This week was a special week in the Rous House. Two years ago, Steve and I hosted 17 Canadian visitors and 83 British friends as we celebrated the commencement of our marriage in Oxford, England! This week, we celebrated our anniversary at “Kan Zaman” (which means ‘once upon a time’), a fantastic restaurant here in Amman that serves classic and non-traditional Arab fare. Two years down…fifty more to go 🙂
But more than just an opportunity to have a nice meal out, we also took the chance to reflect on a game we’d played with our team here over the weekend. The game was called the “Core Quadrant”.
- Quadrant 1: Your Core Quality. Out of a whole bunch of different personality qualities, you select one “core quality” that people (and you) recognize as the key quality they would use to describe you. Words like “courage”, “generous”, “determination”, “thoroughness”, “spontaneity” – these are all positive qualities. There were over 60 to choose from.
- Quadrant 2: Your Pitfall. Then, as a team you go through a whole stack of “negative” qualities asking yourselves the question: “if a person had TOO MUCH of this good quality, what kind of negative outcome could happen?”. Typically, we found between 5 and 15 possible negatives for each core quality we assessed. For example, we chose “calmness” as a core quality. Some of the “too much of a good thing” negatives we then selected included “passivity”, “boring”, “resignation”, etc. The person who was the focus of the exercise then went through all the options and selected the one negative word that he or she most recognized in themselves as their pitfall, when their strength essentially becomes their weakness.
- Quadrant 3: Your Challenge. Once a pitfall was decided upon, then once again we as a team went through all the positive words asking ourselves: “what’s the positive opposite to this negative pitfall?” In our example, we had chosen the word “passivity” as the pitfall of “calmness”. Then, for the positive opposites of passivity, we selected a range of words including “determination”, “drive”, etc. And once again, the person who was the focus of the exercise chose the one that he or she most admires in other people, or most misses in her/himself. This word is this person’s “challenge”. In the core quadrant, this “challenge” is the quality that will most bring you balance. For example, if “calmness” is your core quality and “drive” is your challenge, you will grow the most as a balanced person if you learn more and more to be “calmly driven”. You have the most to learn from people who have your challenge as their core quality.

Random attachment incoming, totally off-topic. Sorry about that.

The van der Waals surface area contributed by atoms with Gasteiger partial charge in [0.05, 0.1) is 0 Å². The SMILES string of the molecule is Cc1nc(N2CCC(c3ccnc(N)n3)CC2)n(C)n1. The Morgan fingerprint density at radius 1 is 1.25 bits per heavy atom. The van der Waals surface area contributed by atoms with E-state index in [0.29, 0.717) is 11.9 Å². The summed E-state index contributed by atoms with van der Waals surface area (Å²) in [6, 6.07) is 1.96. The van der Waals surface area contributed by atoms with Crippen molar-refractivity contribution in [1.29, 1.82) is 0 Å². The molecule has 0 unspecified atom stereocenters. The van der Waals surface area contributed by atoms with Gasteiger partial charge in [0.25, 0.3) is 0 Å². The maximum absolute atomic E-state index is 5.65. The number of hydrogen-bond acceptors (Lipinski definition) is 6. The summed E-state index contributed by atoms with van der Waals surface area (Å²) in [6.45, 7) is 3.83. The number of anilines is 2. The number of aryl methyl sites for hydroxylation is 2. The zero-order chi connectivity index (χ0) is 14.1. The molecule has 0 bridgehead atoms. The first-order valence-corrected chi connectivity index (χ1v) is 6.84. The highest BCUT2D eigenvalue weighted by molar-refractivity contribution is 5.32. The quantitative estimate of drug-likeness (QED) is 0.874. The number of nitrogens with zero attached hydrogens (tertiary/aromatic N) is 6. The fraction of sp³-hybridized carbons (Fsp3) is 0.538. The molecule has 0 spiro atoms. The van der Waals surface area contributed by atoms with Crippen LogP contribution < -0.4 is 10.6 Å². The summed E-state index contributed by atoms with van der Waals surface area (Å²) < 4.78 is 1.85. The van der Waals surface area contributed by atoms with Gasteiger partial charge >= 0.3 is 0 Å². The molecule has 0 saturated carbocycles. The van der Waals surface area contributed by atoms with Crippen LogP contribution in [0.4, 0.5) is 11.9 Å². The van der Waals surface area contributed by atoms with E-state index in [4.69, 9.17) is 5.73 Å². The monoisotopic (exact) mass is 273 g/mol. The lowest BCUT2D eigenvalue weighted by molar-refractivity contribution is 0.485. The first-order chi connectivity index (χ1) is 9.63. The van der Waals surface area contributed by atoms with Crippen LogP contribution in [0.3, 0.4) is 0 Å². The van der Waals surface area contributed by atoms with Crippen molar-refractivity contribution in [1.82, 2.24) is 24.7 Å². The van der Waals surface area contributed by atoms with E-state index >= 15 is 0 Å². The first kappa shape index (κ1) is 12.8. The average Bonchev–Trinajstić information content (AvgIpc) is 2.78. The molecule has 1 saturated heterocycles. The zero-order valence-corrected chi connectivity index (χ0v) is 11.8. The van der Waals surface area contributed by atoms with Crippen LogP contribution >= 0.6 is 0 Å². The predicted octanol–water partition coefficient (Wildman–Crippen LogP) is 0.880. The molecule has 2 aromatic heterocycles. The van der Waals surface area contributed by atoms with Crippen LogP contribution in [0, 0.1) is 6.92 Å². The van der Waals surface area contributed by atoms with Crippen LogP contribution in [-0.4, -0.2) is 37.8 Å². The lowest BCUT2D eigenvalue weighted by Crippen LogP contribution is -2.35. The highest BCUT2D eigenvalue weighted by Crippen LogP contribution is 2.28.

- Quadrant 4: Your Allergy. As the last part of the exercise, we once again went through the negative cards asking ourselves “if a person had TOO MUCH of this good quality, what kind of negative quality would emerge?”. For “drive” as the challenge, we came up with negatives such as “egoism” or “pushiness”. The cool part of the quadrant is that once you determine your allergy based on your challenge, you’ll recognize that your allergy is a negative opposite to your own core quality. In our example, “pushiness” would be the negative opposite of “calmness”. So often, the very quality that we admire in others, in this example we used “drive” as our challenge, we get confused with “pushiness”. So when you notice you have an “allergic reaction” to someone (for example, a pushy person), actually – there’s also probably something in that person that you have a great deal to learn from, and probably something you admire!! Not their pushiness, but indeed, their drive.
This exercise is really applicable to life on a team – whether you work in an office, or like us, if you work on a Medair humanitarian team. Sometimes, you have such frustrating people to work with!! And yet you’ve got to work together to accomplish a greater purpose! The Core Quadrant can really help you separate someone’s positive core quality from what you perceive as your allergy. It can help you appreciate the amazing qualities of that person apart from the elements that most annoy you.
One of the realizations I had going through my own core quadrant, when I got to my “challenge” quadrant – was that the three key challenges I recognized in myself were three of the core qualities I most admire about Steve – “kindness”, “unselfishness”, and “helpfulness”. But the scary part of that realization was that his “too much of a good thing” outcomes were also my allergies! And guess what? My pitfall – it showed up on Steve’s allergy list, too!
So during our week of celebrating, we pretty vulnerably got to open up and discuss what we most admire in the other person, but also how that thing that we most admire also becomes the most frustrating thing about one another. This is what I celebrate two years into marriage: that more and more I can appreciate the core qualities of my husband and forgive him when those qualities sometimes come out too strongly. And that more and more my “pitfalls” are lessening as I try to emulate the qualities I love about him so much. And I love that through this refining process, God is using marriage to shape each of us to become a better reflection of Him!